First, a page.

Rail safety for photographers

by Lori Peterson

If I walked into your garden and just started taking pictures, you would call the police or would you just ignore it?

If you have a studio and I waltzed with my camera and models and started shooting my latest and greatest session, you would have me removed immediately?

The chances are that after the initial shock wore off you would call the police and ask them to get me out of your studio or off of your property.

It could be an extreme example, but realistically this is what happens when a photographer brings their client, props, and their camera on railway track to shoot.

Railroad tracks are private property. They are not public property. It is illegal to shoot on railroad tracks. You can see what your particular State says about the fact that even on the tracks by going here.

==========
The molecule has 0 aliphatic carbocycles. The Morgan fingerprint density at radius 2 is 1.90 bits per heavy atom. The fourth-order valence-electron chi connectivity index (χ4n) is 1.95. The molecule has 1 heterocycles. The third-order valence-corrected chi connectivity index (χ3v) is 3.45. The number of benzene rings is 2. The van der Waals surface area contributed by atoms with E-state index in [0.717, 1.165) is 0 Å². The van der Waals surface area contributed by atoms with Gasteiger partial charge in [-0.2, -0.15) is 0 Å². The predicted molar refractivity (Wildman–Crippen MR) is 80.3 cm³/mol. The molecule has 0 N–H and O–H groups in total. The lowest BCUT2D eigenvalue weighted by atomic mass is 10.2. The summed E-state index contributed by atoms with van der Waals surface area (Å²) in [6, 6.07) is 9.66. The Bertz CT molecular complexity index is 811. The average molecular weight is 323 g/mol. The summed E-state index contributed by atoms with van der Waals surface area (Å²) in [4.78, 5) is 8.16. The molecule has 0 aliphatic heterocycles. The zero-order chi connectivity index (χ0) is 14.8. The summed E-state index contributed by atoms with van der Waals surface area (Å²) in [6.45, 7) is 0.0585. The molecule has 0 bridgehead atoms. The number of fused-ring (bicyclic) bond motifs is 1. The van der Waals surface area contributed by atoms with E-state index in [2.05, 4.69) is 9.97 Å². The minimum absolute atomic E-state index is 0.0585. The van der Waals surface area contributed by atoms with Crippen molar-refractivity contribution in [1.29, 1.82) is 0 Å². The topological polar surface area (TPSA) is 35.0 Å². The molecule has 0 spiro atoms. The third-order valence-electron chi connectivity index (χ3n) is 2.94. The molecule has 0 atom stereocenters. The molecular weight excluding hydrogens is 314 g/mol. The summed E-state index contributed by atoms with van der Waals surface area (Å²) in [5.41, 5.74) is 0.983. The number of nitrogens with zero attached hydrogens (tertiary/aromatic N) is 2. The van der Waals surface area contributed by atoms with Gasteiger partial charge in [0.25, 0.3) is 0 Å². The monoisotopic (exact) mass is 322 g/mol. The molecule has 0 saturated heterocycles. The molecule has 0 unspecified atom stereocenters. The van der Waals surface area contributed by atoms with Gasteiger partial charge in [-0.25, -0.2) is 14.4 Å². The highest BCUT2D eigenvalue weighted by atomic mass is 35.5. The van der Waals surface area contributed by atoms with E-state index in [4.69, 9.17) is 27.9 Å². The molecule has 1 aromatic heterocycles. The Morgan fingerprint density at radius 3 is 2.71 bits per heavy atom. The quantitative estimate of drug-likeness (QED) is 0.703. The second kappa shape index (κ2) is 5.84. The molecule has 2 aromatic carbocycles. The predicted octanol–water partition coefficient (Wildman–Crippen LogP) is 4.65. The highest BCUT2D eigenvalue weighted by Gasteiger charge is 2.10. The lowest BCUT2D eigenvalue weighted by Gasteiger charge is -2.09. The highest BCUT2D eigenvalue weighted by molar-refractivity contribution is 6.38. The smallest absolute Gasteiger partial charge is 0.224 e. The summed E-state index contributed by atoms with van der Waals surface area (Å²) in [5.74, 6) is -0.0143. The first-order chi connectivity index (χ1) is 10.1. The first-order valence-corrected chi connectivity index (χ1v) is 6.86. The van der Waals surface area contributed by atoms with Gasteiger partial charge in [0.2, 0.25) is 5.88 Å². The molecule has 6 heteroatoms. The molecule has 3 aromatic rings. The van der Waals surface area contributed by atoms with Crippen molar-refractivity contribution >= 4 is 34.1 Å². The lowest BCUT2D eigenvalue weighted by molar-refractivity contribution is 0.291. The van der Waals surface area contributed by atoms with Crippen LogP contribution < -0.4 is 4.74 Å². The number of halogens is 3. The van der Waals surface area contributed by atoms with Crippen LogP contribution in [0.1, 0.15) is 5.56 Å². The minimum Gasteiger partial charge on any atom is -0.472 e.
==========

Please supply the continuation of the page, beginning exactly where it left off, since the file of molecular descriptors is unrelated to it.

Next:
You could say “well, these tracks have been abandoned”. Unused numbers are not abandoned. They are still owned by the railroad company and you are still off limits.

Ignorance of the law will only get you so far when you are facing a police officer or a tragedy because you are not following the law. It is virtually impossible for the railway companies to cover every inch of track with signs that warn them that they are trespassing.

railway photography safety

You could say “We can hear the trains.” Not all trains will sound their horns. Trains cannot stop as fast as a car. It takes about a mile for a train to come to a halt. Trains travel between 79-125 mph, although it doesn’t look can if they go so fast.

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